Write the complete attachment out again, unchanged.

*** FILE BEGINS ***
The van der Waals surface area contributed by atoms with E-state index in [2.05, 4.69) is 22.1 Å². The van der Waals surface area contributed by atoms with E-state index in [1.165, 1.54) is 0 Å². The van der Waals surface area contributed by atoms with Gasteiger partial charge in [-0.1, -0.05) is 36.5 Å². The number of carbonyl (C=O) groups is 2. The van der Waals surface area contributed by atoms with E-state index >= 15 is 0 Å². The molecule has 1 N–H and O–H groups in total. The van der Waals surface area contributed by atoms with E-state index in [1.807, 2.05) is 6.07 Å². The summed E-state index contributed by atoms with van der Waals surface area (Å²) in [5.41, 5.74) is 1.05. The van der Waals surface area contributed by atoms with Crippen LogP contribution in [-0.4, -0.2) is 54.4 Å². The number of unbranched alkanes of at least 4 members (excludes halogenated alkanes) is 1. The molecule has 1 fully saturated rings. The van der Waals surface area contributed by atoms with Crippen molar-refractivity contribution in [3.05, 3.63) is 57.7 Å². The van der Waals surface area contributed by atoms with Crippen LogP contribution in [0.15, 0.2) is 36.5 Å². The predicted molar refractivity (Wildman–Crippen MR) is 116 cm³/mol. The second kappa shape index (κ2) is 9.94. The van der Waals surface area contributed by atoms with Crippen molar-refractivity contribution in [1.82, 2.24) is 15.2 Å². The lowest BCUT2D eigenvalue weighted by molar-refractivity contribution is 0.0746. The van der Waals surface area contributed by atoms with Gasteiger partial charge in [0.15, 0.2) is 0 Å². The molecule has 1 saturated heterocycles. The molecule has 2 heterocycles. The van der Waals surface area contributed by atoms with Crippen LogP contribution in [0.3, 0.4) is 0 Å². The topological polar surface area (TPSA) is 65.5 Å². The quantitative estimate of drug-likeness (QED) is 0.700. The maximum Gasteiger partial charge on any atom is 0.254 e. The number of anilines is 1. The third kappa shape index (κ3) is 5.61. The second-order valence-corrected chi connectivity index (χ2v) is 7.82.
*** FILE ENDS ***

The van der Waals surface area contributed by atoms with E-state index in [2.05, 4.69) is 22.1 Å². The van der Waals surface area contributed by atoms with E-state index in [1.165, 1.54) is 0 Å². The van der Waals surface area contributed by atoms with Gasteiger partial charge in [-0.1, -0.05) is 36.5 Å². The number of carbonyl (C=O) groups is 2. The van der Waals surface area contributed by atoms with E-state index >= 15 is 0 Å². The molecule has 1 N–H and O–H groups in total. The van der Waals surface area contributed by atoms with E-state index in [1.807, 2.05) is 6.07 Å². The summed E-state index contributed by atoms with van der Waals surface area (Å²) in [5.41, 5.74) is 1.05. The van der Waals surface area contributed by atoms with Crippen LogP contribution in [-0.4, -0.2) is 54.4 Å². The number of unbranched alkanes of at least 4 members (excludes halogenated alkanes) is 1. The molecule has 1 fully saturated rings. The van der Waals surface area contributed by atoms with Crippen molar-refractivity contribution in [3.05, 3.63) is 57.7 Å². The van der Waals surface area contributed by atoms with Crippen LogP contribution in [0.15, 0.2) is 36.5 Å². The predicted molar refractivity (Wildman–Crippen MR) is 116 cm³/mol. The second kappa shape index (κ2) is 9.94. The van der Waals surface area contributed by atoms with Crippen molar-refractivity contribution in [1.82, 2.24) is 15.2 Å². The lowest BCUT2D eigenvalue weighted by molar-refractivity contribution is 0.0746. The van der Waals surface area contributed by atoms with Gasteiger partial charge in [0.15, 0.2) is 0 Å². The molecule has 1 saturated heterocycles. The molecule has 2 heterocycles. The van der Waals surface area contributed by atoms with Crippen LogP contribution in [0.3, 0.4) is 0 Å². The topological polar surface area (TPSA) is 65.5 Å². The quantitative estimate of drug-likeness (QED) is 0.700. The maximum Gasteiger partial charge on any atom is 0.254 e. The number of anilines is 1. The third kappa shape index (κ3) is 5.61. The second-order valence-corrected chi connectivity index (χ2v) is 7.82.